The spot is located about 30km from Bayonne, where ETA staged a weapons handover in April last year.

The group claimed that they had given up all their weapons in a move towards establishing peace, with ex-French president François Hollande calling it "a decisive step towards the end of Basque separatist terrorism".

MALAGA Club de Futbol has sacked head coach Michel Gonzalez after just ten months in the job.

Following a poor start to the season, the team have only won three games and 11 points during 19 La Liga matches, and face relegation.

The 1-0 loss to Michel's former club Getafe proved to be the last straw for the manager, whose dismissal was revealed in a statement on the team’s website.

It was announced the manager will depart from the team when the first round of La Liga is complete.

“Michel Gonzalez arrived last season during a very difficult situation, and the coach was able to turn things around and end the season in a mid-table position. Unfortunately, since the beginning of this campaign, the team has been unable to achieve a string of good results to move out of the relegation zone, and the Club deems this action necessary to seek that reaction,” the statement read.

The club revealed it is now working on finding a substitute, with the “enthusiasm and excitement to motivate all ‘Malaguismo’”.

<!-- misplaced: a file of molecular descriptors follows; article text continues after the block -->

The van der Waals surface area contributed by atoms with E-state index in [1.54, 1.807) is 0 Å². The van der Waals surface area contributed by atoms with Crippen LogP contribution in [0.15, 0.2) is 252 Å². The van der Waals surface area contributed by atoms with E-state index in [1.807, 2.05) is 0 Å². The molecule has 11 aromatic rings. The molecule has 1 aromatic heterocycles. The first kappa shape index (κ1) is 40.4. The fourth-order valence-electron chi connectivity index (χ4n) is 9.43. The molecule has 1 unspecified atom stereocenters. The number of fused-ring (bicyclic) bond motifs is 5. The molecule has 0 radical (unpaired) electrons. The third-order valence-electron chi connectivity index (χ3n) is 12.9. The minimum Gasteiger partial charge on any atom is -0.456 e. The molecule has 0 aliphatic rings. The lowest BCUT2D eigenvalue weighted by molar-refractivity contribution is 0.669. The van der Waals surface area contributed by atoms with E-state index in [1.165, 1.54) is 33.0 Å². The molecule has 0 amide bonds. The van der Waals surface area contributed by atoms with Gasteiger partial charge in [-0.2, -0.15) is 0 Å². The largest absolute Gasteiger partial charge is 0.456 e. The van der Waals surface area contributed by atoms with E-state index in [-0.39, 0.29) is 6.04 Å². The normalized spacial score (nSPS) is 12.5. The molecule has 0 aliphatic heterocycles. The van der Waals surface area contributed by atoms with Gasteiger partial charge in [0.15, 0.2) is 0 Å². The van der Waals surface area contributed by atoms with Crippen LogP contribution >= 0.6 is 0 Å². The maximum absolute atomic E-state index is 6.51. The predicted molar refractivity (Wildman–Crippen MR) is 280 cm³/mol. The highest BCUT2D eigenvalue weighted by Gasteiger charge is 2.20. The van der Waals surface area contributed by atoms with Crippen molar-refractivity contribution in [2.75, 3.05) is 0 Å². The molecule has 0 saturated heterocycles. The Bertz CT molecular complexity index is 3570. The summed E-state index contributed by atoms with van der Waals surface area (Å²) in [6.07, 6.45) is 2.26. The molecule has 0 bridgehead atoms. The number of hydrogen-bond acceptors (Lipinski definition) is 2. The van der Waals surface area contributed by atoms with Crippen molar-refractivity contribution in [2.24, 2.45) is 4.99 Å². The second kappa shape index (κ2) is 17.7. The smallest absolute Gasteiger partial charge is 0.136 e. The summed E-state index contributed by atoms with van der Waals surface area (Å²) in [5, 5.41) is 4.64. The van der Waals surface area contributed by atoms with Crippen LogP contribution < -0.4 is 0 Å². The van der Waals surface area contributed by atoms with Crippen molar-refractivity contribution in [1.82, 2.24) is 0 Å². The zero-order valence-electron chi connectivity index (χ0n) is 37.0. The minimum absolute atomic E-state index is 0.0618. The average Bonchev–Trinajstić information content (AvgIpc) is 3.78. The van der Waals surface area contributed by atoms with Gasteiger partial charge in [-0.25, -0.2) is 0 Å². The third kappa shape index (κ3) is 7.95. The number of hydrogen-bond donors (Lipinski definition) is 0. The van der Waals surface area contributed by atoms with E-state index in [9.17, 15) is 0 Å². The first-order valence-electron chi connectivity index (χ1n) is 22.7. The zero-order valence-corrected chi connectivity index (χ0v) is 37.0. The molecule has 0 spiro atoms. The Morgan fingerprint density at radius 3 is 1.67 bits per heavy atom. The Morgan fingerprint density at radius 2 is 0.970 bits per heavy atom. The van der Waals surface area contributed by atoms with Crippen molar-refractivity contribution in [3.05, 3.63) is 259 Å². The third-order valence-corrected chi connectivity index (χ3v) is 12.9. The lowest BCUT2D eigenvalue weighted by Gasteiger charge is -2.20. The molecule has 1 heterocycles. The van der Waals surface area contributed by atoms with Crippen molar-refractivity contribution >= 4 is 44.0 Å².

Before taking on coaching duties at Malaga, Michel had previously worked at Sevilla and Getafe.

THE pound has bounced back to its highest value against the dollar since the UK voted to leave the European Union, following reports that Spain and the Netherlands would be willing to support a soft Brexit deal.

Sterling gained almost 1.5 cents after Bloomberg reported that Luis de Guindos - the Spanish economy minister - and the Dutch equivalent Wopke Hoekstra met to discuss their concerns surrounding Brexit, as both nations have close trade and investment ties with the UK.

They allegedly agreed to keep discussing their common interests in the matter, while continuing to support the EU’s chief Brexit negotiator Michel Barnier.

Analysts have also suggested a broader weakness in the dollar has helped boost the pound.

The pound’s weakness following the Brexit referendum has put a strain on households by pushing up the cost of imported goods in the UK, causing inflation to rise from 0.5 per cent to 3.1 per cent by November 2017.

On the other hand, sterling’s decreased value has also made exports more desirable, with UK factories reporting an increase in trade for the eigth month in a row in November.

A BRITISH conman suspected of cheating a woman out of her life savings worth nearly €1 million may be using a false name and Swiss passport to cover his tracks.

According to UK media sources, Mark Acklom may be on the run using the alias Marc Long.  He is believed to have taken on the name while in Switzerland back in 2014, where he was able to obtain an official passport and Swiss residency permit.